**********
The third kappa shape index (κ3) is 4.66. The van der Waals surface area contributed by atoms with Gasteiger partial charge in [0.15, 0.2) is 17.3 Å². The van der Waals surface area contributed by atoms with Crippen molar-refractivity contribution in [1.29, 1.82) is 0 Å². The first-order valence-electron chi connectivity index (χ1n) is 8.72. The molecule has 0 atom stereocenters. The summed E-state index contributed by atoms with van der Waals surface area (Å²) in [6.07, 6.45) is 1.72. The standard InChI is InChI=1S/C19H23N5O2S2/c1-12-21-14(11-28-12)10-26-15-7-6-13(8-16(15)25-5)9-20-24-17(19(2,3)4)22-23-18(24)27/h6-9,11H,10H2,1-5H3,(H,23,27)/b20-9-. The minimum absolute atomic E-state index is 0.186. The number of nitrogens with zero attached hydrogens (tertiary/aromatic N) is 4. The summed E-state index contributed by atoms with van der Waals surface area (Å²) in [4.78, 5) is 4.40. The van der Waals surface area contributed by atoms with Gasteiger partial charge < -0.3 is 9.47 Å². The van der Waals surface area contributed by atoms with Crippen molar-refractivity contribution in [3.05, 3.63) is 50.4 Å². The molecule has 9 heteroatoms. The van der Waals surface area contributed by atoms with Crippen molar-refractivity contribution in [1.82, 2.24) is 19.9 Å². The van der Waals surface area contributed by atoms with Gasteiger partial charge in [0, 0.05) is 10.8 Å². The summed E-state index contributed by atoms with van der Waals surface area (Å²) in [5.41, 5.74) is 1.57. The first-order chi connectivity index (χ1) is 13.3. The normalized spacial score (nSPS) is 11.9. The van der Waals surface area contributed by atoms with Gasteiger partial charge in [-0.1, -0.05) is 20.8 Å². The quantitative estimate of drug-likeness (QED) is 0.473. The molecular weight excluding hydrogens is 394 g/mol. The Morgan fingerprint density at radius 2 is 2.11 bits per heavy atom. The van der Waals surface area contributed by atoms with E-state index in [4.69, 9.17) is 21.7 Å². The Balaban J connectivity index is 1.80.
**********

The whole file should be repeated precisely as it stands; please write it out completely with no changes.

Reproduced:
The third kappa shape index (κ3) is 4.66. The van der Waals surface area contributed by atoms with Gasteiger partial charge in [0.15, 0.2) is 17.3 Å². The van der Waals surface area contributed by atoms with Crippen molar-refractivity contribution in [1.29, 1.82) is 0 Å². The first-order valence-electron chi connectivity index (χ1n) is 8.72. The molecule has 0 atom stereocenters. The summed E-state index contributed by atoms with van der Waals surface area (Å²) in [6.07, 6.45) is 1.72. The standard InChI is InChI=1S/C19H23N5O2S2/c1-12-21-14(11-28-12)10-26-15-7-6-13(8-16(15)25-5)9-20-24-17(19(2,3)4)22-23-18(24)27/h6-9,11H,10H2,1-5H3,(H,23,27)/b20-9-. The minimum absolute atomic E-state index is 0.186. The number of nitrogens with zero attached hydrogens (tertiary/aromatic N) is 4. The summed E-state index contributed by atoms with van der Waals surface area (Å²) in [4.78, 5) is 4.40. The van der Waals surface area contributed by atoms with Gasteiger partial charge < -0.3 is 9.47 Å². The van der Waals surface area contributed by atoms with Crippen molar-refractivity contribution in [3.05, 3.63) is 50.4 Å². The molecule has 9 heteroatoms. The van der Waals surface area contributed by atoms with Crippen molar-refractivity contribution in [1.82, 2.24) is 19.9 Å². The van der Waals surface area contributed by atoms with Gasteiger partial charge in [0, 0.05) is 10.8 Å². The summed E-state index contributed by atoms with van der Waals surface area (Å²) in [5.41, 5.74) is 1.57. The first-order chi connectivity index (χ1) is 13.3. The normalized spacial score (nSPS) is 11.9. The van der Waals surface area contributed by atoms with Gasteiger partial charge in [-0.1, -0.05) is 20.8 Å². The quantitative estimate of drug-likeness (QED) is 0.473. The molecular weight excluding hydrogens is 394 g/mol. The Morgan fingerprint density at radius 2 is 2.11 bits per heavy atom. The van der Waals surface area contributed by atoms with E-state index in [4.69, 9.17) is 21.7 Å². The Balaban J connectivity index is 1.80.